The short answer to this question is yes: the Veteran’s Administration (VA) provides free lawyers for veterans in two ways. The first is through free legal assistance via its clinics. The second is via a roster of independent attorneys who offer both pro-bono and paid legal services specifically for veterans.
Like all legal questions, however, there are caveats. There are also important considerations about whether free lawyers or the VA’s legal assistance can give you the best advice. The truth is, while free advice from the VA sounds good, it can also leave you without the zealous representation you’d receive if you hired a VA-accredited lawyer to work on your behalf. Just because an organization offers a free service doesn’t mean it’s the best one for you.
Whether a VA-accredited attorney that doesn’t work for the VA offers pro-bono services is a bigger, more complex question. After all, some attorneys do offer pro-bono services — meaning they work for free, regardless of the outcome. Most attorneys, however, do not work for free. Specifically, VA-accredited attorneys work on a contingency basis. This means they are not free but earn $0 in legal fees if you don’t win your case.
The VA created rules around what a VA-accredited lawyer can and cannot do for you. These rules also outline how much your attorney can earn. This article won’t focus on everything a VA-accredited lawyer can help you with, however. Instead, we’ll focus on how a VA-accredited lawyer can help you get benefits due to you as a veteran.
The decision to retain a lawyer is always a personal one based on your unique circumstances. However, there are clear reasons to hire an attorney with VA accreditation to work on your behalf. Below, we’ll highlight three of the most important reasons.
Reason #1: Free Lawyers for Veterans Earn Their Fees Through a Contingency Clause
When a lawyer works on contingency, it means they agree to work on your case until they reach an outcome. They do this work without taking any money in fees unless you win. This means an attorney will work on your behalf and wait for payment until after you get a settlement that pays you, too. If you don’t get benefits, the lawyer receives $0 in payment. This also means the attorney will keep track of their out-of-pocket expenses and deduct those from your settlement award, rather than expecting you to pay them as they accrue, as would happen in a typical attorney/client relationship.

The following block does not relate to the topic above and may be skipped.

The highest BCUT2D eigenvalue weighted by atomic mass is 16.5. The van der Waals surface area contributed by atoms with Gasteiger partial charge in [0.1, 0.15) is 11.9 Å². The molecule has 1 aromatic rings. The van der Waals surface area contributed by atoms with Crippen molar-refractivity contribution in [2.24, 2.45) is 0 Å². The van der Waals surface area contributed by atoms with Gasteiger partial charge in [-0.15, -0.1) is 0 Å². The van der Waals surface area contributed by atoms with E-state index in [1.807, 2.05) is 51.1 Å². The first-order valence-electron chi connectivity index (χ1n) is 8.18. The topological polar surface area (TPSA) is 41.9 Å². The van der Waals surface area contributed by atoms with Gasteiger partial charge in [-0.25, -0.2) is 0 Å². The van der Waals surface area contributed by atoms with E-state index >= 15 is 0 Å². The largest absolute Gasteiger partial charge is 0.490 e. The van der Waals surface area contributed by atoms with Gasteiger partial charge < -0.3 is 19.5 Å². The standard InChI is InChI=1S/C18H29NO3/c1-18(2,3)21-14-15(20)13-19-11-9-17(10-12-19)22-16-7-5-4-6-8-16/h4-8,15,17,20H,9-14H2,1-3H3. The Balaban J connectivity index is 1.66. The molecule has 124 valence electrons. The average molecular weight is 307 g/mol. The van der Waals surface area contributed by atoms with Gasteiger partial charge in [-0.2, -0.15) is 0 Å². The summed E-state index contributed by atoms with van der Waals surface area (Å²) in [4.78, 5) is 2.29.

This means that not only will you not have to pay any legal fees while your case proceeds, but your attorney only receives payment when you get a settlement. The bigger your benefit award, the more your lawyer earns. For this reason, your lawyer will pursue all available benefits, resulting in a potentially higher benefit package for you. To make sure any fees you owe remain fair, the VA stipulates that all fees must be reasonable, and caps the amount that a lawyer can charge.
Reason #2: VA-Accredited Lawyers Know Which Laws are On Your Side
As of this writing, free clinics are not operating on-site at VA facilities due to the COVID-19 pandemic. However, you can access help via phone and email. But what happens if you don’t know which questions to ask? Or how to fill out the appropriate forms? What if you don’t know where to start, or who to talk to about your appeal? Just like other legal matters, you must still meet deadlines even when clinics aren’t open and in-person help isn’t available. In almost every instance, the VA has a limit on how long you can take before filing paperwork vital to your case.
A VA-accredited lawyer can help you no matter where you are in the process of applying for benefits. They can also help you if appeal a prior decision. The VA processed more than three million claims during the past three fiscal years. As of July 31, 2021, the VA’s backlog held 185,600 pending claims. Worse, its three-month claim-based accuracy stands at 89%. While this might seem like a high enough accuracy level, that means the VA assigns more than 1 in 10 vets the wrong rating or otherwise makes mistakes in reviewing their benefit claims.
Reason #3: If the VA Denied You Benefits, Free Lawyers for Veterans Can Help You Appeal
The Board of Veteran’s Appeals (BVA) falls under the jurisdiction of the U.S. Court of Appeals for Veterans Claims (CAVC). This is the body that reviews claim appeals. Before establishing the CAVC in 1988, the VA was sheltered from judicial review. That means if the VA denied your benefits claim, then that was the end of your case. You had no option to appeal.
Because President Reagan signed the Equal Access to Justice Act during his tenure, veterans now have the right to appeal. To do so, however, requires the same work as most other legal matters. In other words, conferences, research, and a working understanding of the intricacies of laws and legislation that affect your appeal. This may seem overwhelming for even the most astute pro-se appellant. Hiring an attorney can increase the odds of winning your appeal.
Get Legal Assistance Fighting the VA
Hiring a VA-accredited lawyer can help you navigate both your initial claim and any appeals that might be necessary. VA-accredited lawyers work on a contingency basis, so you pay $0 for legal assistance if you don’t win benefits. And if you win, then you’ll only pay a small, one-time fee. And remember: With the EAJA, free lawyers for veterans can help you appeal a denied claim at no cost to you. Get connected with a local attorney today!
Ready to see if you may qualify? Complete your free online veterans benefits evaluation now!
Lisa Allen is a writer and editor who lives in suburban Kansas City. She holds MFAs in Creative Nonfiction and Poetry, both from the Solstice Low-Residency Program in Creative Writing at Pine Manor College. Prior to becoming a writer, Lisa worked as a paralegal, where she specialized in real estate in and around Chicago.